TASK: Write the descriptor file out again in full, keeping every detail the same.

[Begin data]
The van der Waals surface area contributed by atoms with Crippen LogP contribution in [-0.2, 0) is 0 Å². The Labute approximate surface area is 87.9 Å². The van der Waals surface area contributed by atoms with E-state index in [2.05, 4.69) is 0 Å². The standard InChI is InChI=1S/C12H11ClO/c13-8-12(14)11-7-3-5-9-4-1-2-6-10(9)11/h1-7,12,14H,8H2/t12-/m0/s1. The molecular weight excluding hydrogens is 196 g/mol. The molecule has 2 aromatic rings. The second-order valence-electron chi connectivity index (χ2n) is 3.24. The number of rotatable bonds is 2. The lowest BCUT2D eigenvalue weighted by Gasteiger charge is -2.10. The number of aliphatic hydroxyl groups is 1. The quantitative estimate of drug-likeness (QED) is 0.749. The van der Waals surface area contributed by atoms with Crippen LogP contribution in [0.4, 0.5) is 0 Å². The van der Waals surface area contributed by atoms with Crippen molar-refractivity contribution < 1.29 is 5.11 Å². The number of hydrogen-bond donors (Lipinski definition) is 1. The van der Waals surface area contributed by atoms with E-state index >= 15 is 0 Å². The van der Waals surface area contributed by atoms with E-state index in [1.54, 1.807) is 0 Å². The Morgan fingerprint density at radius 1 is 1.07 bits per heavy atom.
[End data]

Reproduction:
The van der Waals surface area contributed by atoms with Crippen LogP contribution in [-0.2, 0) is 0 Å². The Labute approximate surface area is 87.9 Å². The van der Waals surface area contributed by atoms with E-state index in [2.05, 4.69) is 0 Å². The standard InChI is InChI=1S/C12H11ClO/c13-8-12(14)11-7-3-5-9-4-1-2-6-10(9)11/h1-7,12,14H,8H2/t12-/m0/s1. The molecular weight excluding hydrogens is 196 g/mol. The molecule has 2 aromatic rings. The second-order valence-electron chi connectivity index (χ2n) is 3.24. The number of rotatable bonds is 2. The lowest BCUT2D eigenvalue weighted by Gasteiger charge is -2.10. The number of aliphatic hydroxyl groups is 1. The quantitative estimate of drug-likeness (QED) is 0.749. The van der Waals surface area contributed by atoms with Crippen LogP contribution in [0.4, 0.5) is 0 Å². The van der Waals surface area contributed by atoms with Crippen molar-refractivity contribution < 1.29 is 5.11 Å². The number of hydrogen-bond donors (Lipinski definition) is 1. The van der Waals surface area contributed by atoms with E-state index >= 15 is 0 Å². The van der Waals surface area contributed by atoms with E-state index in [1.54, 1.807) is 0 Å². The Morgan fingerprint density at radius 1 is 1.07 bits per heavy atom.